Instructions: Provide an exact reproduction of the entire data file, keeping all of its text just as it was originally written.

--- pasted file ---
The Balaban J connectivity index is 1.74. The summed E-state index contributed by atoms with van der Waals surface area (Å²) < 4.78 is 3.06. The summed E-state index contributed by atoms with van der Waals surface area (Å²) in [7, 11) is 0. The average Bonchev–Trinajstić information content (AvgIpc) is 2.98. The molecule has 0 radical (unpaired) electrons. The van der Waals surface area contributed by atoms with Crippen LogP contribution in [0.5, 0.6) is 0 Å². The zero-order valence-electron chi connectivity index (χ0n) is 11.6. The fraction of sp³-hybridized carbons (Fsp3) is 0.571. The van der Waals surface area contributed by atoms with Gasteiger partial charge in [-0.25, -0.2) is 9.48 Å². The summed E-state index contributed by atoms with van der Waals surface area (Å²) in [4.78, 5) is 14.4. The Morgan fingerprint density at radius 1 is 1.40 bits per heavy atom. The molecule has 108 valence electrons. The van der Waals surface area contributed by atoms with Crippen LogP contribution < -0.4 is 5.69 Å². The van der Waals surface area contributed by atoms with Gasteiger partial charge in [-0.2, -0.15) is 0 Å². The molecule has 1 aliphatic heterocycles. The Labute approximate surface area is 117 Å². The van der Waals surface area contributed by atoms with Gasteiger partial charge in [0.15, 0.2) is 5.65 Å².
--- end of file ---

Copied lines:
The Balaban J connectivity index is 1.74. The summed E-state index contributed by atoms with van der Waals surface area (Å²) < 4.78 is 3.06. The summed E-state index contributed by atoms with van der Waals surface area (Å²) in [7, 11) is 0. The average Bonchev–Trinajstić information content (AvgIpc) is 2.98. The molecule has 0 radical (unpaired) electrons. The van der Waals surface area contributed by atoms with Crippen LogP contribution in [0.5, 0.6) is 0 Å². The zero-order valence-electron chi connectivity index (χ0n) is 11.6. The fraction of sp³-hybridized carbons (Fsp3) is 0.571. The van der Waals surface area contributed by atoms with Gasteiger partial charge in [-0.25, -0.2) is 9.48 Å². The summed E-state index contributed by atoms with van der Waals surface area (Å²) in [4.78, 5) is 14.4. The Morgan fingerprint density at radius 1 is 1.40 bits per heavy atom. The molecule has 108 valence electrons. The van der Waals surface area contributed by atoms with Crippen LogP contribution < -0.4 is 5.69 Å². The van der Waals surface area contributed by atoms with Gasteiger partial charge in [-0.2, -0.15) is 0 Å². The molecule has 1 aliphatic heterocycles. The Labute approximate surface area is 117 Å². The van der Waals surface area contributed by atoms with Gasteiger partial charge in [0.15, 0.2) is 5.65 Å².